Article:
Re: When (if ever) is it morally justifiable to celebrate someone's de

Unread postPosted: 12 April 2013, 15:05
by rxxli
You should never celebrate someones death. It doesn't matter if it is Osama, Hitler, the queen, ... OK there may be an exception when it comes to mass murderers but even that is a bit shady. You can be happy that someone died, you may be relieved, you may continue to say that the person in question was a bitch and that you didn't like him/her, but you should never say that it is good that that person is dead. That is just rude. You can of course think whatever you want, you can drink a bottle of wine in celebration by yourself, but don't make it public because that person probably had a family or friends who are mourning his/her death and you aren't helping by telling them how you are happy that their loved one is dead.

On the other hand I am also not a supporter of someone being nice after somebody dies if they were a heated enemy before. You may express your condolences to their family but don't start talking about that person as if he/she was your best friend. It is as disrespectful as celebrating their death.

Re: When (if ever) is it morally justifiable to celebrate someone's de

Unread postPosted: 12 April 2013, 19:27
by Edward
baileyscheesecake wrote:Hang on a minute now lads. Okay, it is never justifiable to celebrate a person's death, but that also doesn't mean you have to give a shit, or that you have to be sorry.

The question is more about whether or not it's right to celebrate someones death, not over whether or not you're entitled to an (lack of) opinion.

rxxli wrote:You should never celebrate someones death. It doesn't matter if it is Osama, Hitler, the queen, ... OK there may be an exception when it comes to mass murderers but even that is a bit shady. You can be happy that someone died, you may be relieved, you may continue to say that the person in question was a bitch and that you didn't like him/her, but you should never say that it is good that that person is dead. That is just rude. You can of course think whatever you want, you can drink a bottle of wine in celebration by yourself, but don't make it public because that person probably had a family or friends who are mourning his/her death and you aren't helping by telling them how you are happy that their loved one is dead.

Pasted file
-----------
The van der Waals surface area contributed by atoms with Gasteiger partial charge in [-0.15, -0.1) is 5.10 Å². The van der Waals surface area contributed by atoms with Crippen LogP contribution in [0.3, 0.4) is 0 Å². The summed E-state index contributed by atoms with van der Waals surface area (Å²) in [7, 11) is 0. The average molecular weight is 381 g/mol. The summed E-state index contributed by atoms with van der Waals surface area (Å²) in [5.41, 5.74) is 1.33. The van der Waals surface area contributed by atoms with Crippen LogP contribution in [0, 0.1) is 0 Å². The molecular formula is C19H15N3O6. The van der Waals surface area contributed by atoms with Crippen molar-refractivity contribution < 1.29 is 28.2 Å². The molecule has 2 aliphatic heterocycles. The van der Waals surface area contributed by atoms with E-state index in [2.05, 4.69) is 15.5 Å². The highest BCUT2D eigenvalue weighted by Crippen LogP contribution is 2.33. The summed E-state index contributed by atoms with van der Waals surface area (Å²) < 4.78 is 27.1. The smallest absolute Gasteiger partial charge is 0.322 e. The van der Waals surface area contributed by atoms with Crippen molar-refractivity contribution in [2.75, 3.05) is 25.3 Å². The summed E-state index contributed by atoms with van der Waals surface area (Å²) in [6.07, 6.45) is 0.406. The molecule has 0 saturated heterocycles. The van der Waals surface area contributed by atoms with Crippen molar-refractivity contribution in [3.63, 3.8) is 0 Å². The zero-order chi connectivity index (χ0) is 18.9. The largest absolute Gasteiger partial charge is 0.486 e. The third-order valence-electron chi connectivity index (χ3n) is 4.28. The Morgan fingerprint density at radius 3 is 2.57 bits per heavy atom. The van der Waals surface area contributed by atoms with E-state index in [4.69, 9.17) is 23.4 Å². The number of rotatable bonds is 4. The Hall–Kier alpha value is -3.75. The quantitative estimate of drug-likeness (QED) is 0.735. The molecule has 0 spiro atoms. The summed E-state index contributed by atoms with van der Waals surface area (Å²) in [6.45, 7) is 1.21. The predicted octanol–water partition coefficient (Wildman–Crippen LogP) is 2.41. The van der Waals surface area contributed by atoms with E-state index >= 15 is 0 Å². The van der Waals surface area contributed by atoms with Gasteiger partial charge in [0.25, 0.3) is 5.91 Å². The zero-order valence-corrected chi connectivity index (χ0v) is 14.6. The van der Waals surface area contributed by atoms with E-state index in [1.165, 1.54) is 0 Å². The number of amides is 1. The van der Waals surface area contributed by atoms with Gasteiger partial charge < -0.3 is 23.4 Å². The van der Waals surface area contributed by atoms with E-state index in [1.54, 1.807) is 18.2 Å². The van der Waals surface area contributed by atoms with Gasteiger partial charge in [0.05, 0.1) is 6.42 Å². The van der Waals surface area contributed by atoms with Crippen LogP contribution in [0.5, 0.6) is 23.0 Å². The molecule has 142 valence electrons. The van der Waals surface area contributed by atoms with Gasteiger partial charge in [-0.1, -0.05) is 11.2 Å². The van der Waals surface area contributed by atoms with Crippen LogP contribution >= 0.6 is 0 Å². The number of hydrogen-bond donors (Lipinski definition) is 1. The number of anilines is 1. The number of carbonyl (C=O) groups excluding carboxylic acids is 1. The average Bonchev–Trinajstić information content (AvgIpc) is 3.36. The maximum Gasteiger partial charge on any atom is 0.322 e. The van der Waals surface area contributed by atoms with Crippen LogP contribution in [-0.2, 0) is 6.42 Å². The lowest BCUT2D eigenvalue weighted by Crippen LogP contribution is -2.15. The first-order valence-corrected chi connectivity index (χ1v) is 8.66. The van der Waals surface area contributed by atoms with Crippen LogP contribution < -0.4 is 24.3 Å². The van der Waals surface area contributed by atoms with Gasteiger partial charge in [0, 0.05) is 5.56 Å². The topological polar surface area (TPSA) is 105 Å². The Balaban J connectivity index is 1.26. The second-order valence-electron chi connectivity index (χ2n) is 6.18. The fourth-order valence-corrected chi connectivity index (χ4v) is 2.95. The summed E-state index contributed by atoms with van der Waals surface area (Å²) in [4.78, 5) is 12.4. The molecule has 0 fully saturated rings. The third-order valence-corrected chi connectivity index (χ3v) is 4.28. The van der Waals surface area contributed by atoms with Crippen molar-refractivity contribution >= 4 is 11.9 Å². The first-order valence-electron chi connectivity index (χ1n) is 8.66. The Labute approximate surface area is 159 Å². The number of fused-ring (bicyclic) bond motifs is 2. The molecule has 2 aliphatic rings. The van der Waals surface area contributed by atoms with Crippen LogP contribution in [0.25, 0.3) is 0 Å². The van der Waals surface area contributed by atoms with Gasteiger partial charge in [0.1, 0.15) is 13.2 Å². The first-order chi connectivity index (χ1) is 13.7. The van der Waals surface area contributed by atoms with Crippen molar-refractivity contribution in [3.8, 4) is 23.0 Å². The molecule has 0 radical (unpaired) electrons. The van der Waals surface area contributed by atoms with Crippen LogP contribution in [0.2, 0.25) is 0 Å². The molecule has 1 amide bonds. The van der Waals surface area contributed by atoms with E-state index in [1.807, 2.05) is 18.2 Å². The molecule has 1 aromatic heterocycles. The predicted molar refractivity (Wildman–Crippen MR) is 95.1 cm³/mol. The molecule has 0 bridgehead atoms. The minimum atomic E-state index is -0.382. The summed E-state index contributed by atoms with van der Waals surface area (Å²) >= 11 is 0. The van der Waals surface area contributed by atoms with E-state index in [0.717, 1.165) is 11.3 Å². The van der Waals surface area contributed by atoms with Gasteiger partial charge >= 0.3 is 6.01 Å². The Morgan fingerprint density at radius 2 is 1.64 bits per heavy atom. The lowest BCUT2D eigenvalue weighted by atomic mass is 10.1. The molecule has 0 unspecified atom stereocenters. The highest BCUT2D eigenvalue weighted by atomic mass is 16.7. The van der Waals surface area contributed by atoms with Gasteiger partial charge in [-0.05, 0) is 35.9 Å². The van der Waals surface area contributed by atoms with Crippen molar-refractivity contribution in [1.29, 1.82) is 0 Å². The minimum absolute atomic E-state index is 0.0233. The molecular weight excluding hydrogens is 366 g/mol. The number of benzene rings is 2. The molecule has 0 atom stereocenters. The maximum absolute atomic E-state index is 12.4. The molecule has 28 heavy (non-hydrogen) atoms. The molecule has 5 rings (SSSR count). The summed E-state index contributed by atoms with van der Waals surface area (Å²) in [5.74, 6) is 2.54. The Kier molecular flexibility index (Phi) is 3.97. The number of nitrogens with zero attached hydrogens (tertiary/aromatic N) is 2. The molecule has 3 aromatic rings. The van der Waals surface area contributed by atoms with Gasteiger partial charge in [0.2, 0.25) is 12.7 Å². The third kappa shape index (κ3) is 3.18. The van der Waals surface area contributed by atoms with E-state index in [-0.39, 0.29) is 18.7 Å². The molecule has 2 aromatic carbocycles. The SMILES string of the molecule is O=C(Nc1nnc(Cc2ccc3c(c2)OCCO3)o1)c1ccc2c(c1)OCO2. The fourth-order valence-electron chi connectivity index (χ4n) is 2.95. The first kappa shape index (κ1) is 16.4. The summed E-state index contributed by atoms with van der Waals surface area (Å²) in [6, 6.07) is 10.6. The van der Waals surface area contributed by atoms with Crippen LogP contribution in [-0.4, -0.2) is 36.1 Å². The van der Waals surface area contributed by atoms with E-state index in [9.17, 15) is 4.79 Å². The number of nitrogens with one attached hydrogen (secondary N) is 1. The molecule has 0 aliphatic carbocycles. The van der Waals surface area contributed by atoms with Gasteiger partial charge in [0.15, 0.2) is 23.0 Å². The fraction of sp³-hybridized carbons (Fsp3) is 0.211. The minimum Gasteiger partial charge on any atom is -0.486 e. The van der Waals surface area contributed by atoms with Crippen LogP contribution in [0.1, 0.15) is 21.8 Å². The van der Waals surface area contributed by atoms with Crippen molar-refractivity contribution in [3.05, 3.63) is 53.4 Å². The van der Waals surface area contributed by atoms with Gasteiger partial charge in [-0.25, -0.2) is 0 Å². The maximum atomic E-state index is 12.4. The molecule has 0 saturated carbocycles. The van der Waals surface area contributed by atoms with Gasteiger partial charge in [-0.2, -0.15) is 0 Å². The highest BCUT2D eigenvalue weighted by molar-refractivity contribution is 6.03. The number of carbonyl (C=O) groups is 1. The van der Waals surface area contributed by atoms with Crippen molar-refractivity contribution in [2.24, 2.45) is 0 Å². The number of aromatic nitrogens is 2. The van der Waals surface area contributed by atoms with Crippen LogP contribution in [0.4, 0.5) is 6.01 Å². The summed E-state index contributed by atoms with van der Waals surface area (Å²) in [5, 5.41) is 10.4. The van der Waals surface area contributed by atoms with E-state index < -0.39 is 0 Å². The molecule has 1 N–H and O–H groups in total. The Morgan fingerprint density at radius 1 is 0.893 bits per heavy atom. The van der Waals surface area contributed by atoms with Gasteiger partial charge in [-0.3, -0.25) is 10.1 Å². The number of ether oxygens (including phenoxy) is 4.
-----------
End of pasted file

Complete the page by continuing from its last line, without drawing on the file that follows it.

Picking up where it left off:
On the other hand I am also not a supporter of someone being nice after somebody dies if they were a heated enemy before. You may express your condolences to their family but don't start talking about that person as if he/she was your best friend. It is as disrespectful as celebrating their death.

Very well put, thank you.

Ferry1 wrote:'Ding Dong the Witch is Dead' is the song used by the protesters, and it's now number 1 on the iTunes chart. I just don't get it.

I think this sort of shows the age group of the people 'protesting.' There were plenty of anti-Thatcher songs from the 80s that could have been used instead.

Related, do people think Radio 1 should play the song on Sunday in the chart countdowns? It's an interesting debate because to ignore it would be wrong, and even Nigel Farage of UKIP and Tory MPs have acknowledged this. No matter how much you condemn what's going on it's hard for the BBC to censor or gloss over truth. And I feel bad for them as the right-wing tabloids have used it quite violently against them, before they'd even made a decision (ironically just a month after they campaigned for their right to free speech.)

At the same time, it's obviously terrible that her family should have to put up with stuff like this when she's not even buried in the ground.

This is the strange but probably most effective compromise they've come up with: http://www.bbc.co.uk/news/uk-22126940

Re: When (if ever) is it morally justifiable to celebrate someone's de

Unread postPosted: 13 April 2013, 02:50
by Adam88
I guess I'm out of the loop, why was this chick so hated?

Re: When (if ever) is it morally justifiable to celebrate someone's de

Unread postPosted: 13 April 2013, 03:25
by Blaz
It's easy for those of us who have not been touched by the influence of a person to say "My goodness how can people rejoice over the death of an individual?" In the case of former PM Thatcher I initially shared the same thought as many of you. However having thought about how people can rejoice over the death of an individual made me remember when the death of Osama Bin Laden was announced. Now let's be clear here that Bin Laden did purposely slay people to further his cause. However the citizens that were effected during her time probably felt a similar type of anguish caused by her.